Losing my Dad not long ago, and about 10-15 years too early was an eye opening experience on so many levels, but one of the things that I realised over everything (sweeping generalisation incoming) is that white people don't really know how to deal with death. His passing was a shock and very sudden, so my sister and I were determined to make his memorial a real celebration of his life - and not just say that, really make it that. And I feel like we did.
SEARCHING FOR SOMETHING MORE
After the dust settled I was troubled by the enormous hole in my world and how quickly life around us resumed to normal. It felt disrespectful almost, and that such a great selfless man who contributed so much could be forgotten so quickly. I started reading about other cultures and how they handle death for something more akin to what I wanted, which is when I discovered Dia de los Muertos.
Sure I'd heard of it before but I hadn't read much about it nor learned the detail. By the end I'd not only adopted this as my ongoing connection to my Dad, but also felt compelled to share this with as many people as I can, for the proposition of celebrating our departed on a day not connected with day they died was really great. This formed the inspiration for our Dia de los Muertos candle, and specifically the personalisation option that you get when you buy it. I didn't want to force this on people, hence the inclusion of the Pomba Gira sticker in every box, allowing everyone to have the option really great 'default' finish as we designed it.
SO WHAT IS DIA DE LOS MUERTOS?
It's an annual event thats starts at midnight on October 31st and draws to a close at mightnight on November 2nd. During this time it's believed that the wall between the spirit world and the living disolves, and that the spirits of the departed can come over and be with the living for that fleeting period.
Day of the Dead is a holiday to remember loved ones by sharing a meal with them as one would when they were alive.
Families create alters in their homes, which they adorn with marigold flowers, photos of their departed, along with their favorite foods and drinks. Other items can be put on their too, all of it being the offrendas (offerings) to honour them and encourage their souls to visit and join in the celebrations. The families play games together, reminisce and tell funny stories of the departed and dance to the village band playing in their town.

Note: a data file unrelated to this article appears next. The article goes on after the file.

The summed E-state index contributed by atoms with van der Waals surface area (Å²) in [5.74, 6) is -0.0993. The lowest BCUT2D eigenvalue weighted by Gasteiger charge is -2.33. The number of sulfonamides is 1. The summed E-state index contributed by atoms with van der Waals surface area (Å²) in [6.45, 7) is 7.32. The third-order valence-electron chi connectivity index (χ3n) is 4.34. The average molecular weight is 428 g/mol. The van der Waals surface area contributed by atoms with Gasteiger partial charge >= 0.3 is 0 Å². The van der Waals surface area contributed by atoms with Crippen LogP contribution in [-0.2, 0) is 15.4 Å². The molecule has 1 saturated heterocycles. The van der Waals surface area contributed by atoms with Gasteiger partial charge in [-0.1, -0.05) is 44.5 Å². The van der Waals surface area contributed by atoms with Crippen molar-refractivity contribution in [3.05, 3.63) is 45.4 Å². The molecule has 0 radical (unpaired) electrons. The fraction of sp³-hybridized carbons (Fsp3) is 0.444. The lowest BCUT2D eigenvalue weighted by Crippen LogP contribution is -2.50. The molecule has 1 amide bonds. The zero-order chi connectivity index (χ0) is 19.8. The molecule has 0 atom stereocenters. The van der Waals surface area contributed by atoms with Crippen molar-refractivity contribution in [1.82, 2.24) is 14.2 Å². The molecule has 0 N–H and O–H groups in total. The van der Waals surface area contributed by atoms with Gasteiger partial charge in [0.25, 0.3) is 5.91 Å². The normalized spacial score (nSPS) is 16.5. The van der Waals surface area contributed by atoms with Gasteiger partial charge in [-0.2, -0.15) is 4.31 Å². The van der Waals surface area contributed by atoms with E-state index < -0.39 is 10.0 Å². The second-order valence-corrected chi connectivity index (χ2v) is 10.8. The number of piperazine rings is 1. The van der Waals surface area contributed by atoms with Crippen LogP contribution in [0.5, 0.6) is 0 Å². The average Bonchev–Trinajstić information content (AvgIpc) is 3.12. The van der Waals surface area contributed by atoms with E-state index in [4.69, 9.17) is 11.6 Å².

THE FESTIVAL PARADE
On the second day, people get dressed up, paint their faces and come together for the street parades. Most women center their Day of the Dead outfits around La Calavera Catrina, traditional Mexican dresses, big feathered hats, flower crowns, sugar skull face paint with lots and lots of color! Most men dress like El Catrin, which is a Dandy-like gentleman, wearing a tuxedo or a suit.
It's also common for the families to visit the cemetaries, and after cleaning the grave, they decorate them with marigolds, and all the gifts from the home alter.
THE FESTIVAL'S HISTORY
Dia de los Muertos goes back approximately 3,000 years, with academics believing that it started with the Aztec’s month-long summer festival worshipping Mictēcacihuātl, goddess of the underworld. Ancient civilizations did not fear death and thought that sorrow was disrespectful to the dead, they instead saw death as part of the life cycle. It's such a significant event that UNESCO have added it to the list of Intangible Cultural Heritage of Humanity.
SO HOW CAN I CELEBRATE IT IN AUSTRALIA?
Good question. We don't have the parades or the gravity of our local culture all being on board like Mexico does, but that doesn't mean we can let a bit of it in. Building an alter in our home is a little too detatched from our culture, but having a day where you remember someone isn't. Our candle isn't just designed to be used when the festival is on, rather an all year round moment on demand with your loved one - it can however be a centrepiece for such an event, like holding a dinner party where you invite mutual friends and serve the favorite meal and drink of your departed during the Day of the Dead Festival would fit in... Along with some funny stories about them and remembering the good times, you taking the lead with this will be followed by other guests following suit.